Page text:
|Publication number||US4246960 A|
|Application number||US 06/023,631|
|Publication date||Jan 27, 1981|
|Filing date||Mar 26, 1979|
|Priority date||Mar 26, 1979|
|Publication number||023631, 06023631, US 4246960 A, US 4246960A, US-A-4246960, US4246960 A, US4246960A|
|Inventors||James M. Popplewell, Sheldon H. Butt|
|Original Assignee||Olin Corporation|
|Export Citation||BiBTeX, EndNote, RefMan|
|Patent Citations (9), Referenced by (5), Classifications (13)|
|External Links: USPTO, USPTO Assignment, Espacenet|
This invention relates to an improved heat exchanger having primary and secondary fluid passages with a nickel rich barrier interposed therebetweeen. These panels find particular application in heat exchange systems which utilize primary and secondary fluids, whether gas or liquid, which should not be intermixed as a result of corrosion effects.
In many heat exchange systems utilizing two or more heat transfer fluids intermixing of the fluids is highly undesirable and or dangerous. For example, an ethylene glycol base anti-freeze solution may be used in the primary loop of a solar heat exchanger to avoid freezing of the solar absorber panels during cold weather. In such a system the secondary loop may contain water which may be used for drinking or in household appliances. Ethylene glycol is highly toxic and it can readily be seen that intermixing of the ethylene glycol with the water would be quite dangerous.
Another example of undesirable mixtures of primary and secondary heat exchange fluids would be the use of an organic heat transfer fluid in the primary loop which may contaminate water in the secondary loop. Other examples would include cases where the two fluids are chemically incompatible or where a safety hazard may result.
Use of nickel layers to control corrosion affects is exemplified in U.S. Pat. No. 3,355,267 to Du Rose which shows layers of nickel and nickel alloy plates between a metal base and a chromium plate.
A multiple passage tube in sheet heat exchanger incorporating an atmospheric barrier between primary and secondary passages is depicted in U.S. Pat. No. 3,117,621 to Bockhorst. Tube in sheet type heat exchange panels have been made commercially for many years by the ROLL-BONDŽ process as exemplified in U.S. Pat. No. 2,690,002 to Grenell. These panels have found wide commercial application in refrigerator heat exchangers and in the field of solar energy as absorber panels, etc.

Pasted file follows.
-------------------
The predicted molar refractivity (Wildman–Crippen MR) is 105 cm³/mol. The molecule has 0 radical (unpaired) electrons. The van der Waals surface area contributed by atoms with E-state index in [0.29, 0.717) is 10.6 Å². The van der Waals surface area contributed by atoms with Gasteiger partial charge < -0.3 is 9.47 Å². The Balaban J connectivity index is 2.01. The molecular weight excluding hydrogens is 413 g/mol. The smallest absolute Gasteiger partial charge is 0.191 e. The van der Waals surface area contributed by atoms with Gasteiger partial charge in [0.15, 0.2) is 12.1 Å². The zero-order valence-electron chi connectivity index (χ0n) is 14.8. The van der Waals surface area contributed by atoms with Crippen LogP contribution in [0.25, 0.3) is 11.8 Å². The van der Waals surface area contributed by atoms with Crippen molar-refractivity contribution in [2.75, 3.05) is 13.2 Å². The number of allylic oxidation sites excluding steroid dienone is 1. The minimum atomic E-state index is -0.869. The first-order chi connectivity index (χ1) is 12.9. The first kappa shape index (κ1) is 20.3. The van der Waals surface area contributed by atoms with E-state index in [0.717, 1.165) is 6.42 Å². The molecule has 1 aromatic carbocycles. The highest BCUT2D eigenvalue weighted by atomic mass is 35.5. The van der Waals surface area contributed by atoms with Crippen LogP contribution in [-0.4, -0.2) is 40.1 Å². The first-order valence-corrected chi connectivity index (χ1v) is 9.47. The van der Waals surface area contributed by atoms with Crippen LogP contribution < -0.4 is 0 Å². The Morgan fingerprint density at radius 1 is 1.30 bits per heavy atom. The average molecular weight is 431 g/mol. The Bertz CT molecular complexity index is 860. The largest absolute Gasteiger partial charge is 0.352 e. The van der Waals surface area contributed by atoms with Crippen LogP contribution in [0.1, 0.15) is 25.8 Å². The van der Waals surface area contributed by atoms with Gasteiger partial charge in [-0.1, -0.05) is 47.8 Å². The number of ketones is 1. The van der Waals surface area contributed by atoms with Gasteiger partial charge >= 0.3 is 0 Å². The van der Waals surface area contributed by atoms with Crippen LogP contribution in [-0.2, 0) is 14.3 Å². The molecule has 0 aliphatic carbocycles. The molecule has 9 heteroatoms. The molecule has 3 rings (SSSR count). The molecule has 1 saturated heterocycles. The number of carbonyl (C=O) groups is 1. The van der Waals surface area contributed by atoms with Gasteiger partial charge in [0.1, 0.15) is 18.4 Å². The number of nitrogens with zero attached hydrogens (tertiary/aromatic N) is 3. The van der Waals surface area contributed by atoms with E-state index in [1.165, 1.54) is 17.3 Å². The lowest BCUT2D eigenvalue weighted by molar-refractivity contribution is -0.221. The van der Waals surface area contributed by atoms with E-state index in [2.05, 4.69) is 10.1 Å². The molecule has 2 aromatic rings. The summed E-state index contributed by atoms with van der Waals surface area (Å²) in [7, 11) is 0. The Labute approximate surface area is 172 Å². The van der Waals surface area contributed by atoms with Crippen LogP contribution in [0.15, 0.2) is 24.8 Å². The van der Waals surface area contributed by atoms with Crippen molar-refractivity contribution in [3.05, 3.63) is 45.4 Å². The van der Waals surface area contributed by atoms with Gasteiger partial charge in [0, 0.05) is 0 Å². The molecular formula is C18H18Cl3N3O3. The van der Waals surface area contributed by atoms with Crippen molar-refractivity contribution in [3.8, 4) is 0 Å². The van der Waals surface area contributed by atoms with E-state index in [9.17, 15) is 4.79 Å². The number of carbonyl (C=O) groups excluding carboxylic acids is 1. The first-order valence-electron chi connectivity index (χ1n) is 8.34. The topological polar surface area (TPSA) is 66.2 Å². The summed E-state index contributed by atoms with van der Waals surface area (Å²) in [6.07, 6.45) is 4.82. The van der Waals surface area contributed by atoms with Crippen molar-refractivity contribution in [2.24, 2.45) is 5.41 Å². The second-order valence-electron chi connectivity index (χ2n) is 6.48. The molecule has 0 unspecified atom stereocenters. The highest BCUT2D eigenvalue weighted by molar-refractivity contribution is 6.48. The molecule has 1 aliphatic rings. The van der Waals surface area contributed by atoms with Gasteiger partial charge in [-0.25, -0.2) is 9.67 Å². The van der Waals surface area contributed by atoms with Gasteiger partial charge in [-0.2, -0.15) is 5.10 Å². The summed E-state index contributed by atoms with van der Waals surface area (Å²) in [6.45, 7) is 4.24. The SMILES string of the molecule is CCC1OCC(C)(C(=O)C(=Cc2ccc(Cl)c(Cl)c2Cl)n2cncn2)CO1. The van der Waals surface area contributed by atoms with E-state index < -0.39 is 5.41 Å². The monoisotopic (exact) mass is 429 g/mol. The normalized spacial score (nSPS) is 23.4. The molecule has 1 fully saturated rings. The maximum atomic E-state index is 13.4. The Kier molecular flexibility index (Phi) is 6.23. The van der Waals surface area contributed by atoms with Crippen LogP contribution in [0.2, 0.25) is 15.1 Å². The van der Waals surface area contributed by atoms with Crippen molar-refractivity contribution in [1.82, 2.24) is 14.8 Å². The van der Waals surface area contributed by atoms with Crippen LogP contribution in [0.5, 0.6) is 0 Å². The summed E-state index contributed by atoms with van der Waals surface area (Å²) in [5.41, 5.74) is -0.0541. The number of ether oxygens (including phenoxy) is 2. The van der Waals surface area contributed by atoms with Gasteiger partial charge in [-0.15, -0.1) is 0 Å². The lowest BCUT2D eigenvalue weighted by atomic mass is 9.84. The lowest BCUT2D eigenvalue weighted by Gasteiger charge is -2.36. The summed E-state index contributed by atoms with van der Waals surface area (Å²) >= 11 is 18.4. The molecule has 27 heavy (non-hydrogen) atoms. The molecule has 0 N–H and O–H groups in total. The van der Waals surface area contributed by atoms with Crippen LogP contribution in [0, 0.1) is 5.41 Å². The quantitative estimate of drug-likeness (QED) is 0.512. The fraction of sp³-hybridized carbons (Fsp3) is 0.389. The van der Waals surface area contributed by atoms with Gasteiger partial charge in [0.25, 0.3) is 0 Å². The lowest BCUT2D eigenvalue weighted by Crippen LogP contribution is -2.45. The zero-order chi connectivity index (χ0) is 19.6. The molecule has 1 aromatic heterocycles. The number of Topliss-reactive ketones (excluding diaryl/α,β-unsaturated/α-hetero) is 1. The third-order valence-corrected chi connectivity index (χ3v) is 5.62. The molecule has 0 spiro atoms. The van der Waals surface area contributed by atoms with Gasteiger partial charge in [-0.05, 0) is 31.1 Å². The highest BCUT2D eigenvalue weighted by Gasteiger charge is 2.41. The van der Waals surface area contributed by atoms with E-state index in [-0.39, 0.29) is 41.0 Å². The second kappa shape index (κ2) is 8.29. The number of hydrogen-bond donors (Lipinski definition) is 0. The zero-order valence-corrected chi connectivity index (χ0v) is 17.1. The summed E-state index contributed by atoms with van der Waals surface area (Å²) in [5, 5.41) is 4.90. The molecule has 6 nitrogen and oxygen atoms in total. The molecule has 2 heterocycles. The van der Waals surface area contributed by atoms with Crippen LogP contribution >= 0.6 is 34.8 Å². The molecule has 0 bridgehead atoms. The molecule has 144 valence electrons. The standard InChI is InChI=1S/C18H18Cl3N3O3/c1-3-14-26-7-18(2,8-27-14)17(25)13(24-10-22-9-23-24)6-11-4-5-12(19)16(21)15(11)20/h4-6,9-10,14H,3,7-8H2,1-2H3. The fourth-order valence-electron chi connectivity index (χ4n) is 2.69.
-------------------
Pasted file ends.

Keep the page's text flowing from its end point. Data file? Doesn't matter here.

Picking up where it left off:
As noted above, ROLL-BONDŽ panels fabricated from copper and its alloys have many uses in heat exchanger applications. For example, they can be used as part of a solar collector system, either as flat plate absorber panels or as a heat exchanger used to transfer heat from the primary solar collector loop to a storage facility or secondary loop. This can be done by circulating the heat transfer fluid in the primary loop through the heat exchanger which may be immersed in or may surround a storage tank containing another fluid. A more efficient design would be a counter type heat exchanger where both primary and secondary loops were included in the same ROLL-BONDŽ configuration. In all cases, should corrosion occur by interaction between the primary or secondary fluid and the copper alloy, perforation may result in mixing of the two fluids.
In accordance with this invention an improved fail safe heat exchanger panel is provided, whereby two or more separate fluids are prevented from mixing should corrosion occur. This invention relies on the principle of galvanic protection whereby should corrosion of the passage occur by one fluid, penetration into the other fluid is prevented.
The principle applies mainly to systems using at least one aqueous fluid, since corrosion is less likely in organic systems except where contamination by some electrolyte occurs. In addition, it is not necessarily restricted to solar systems and may find application in other heat transfer areas.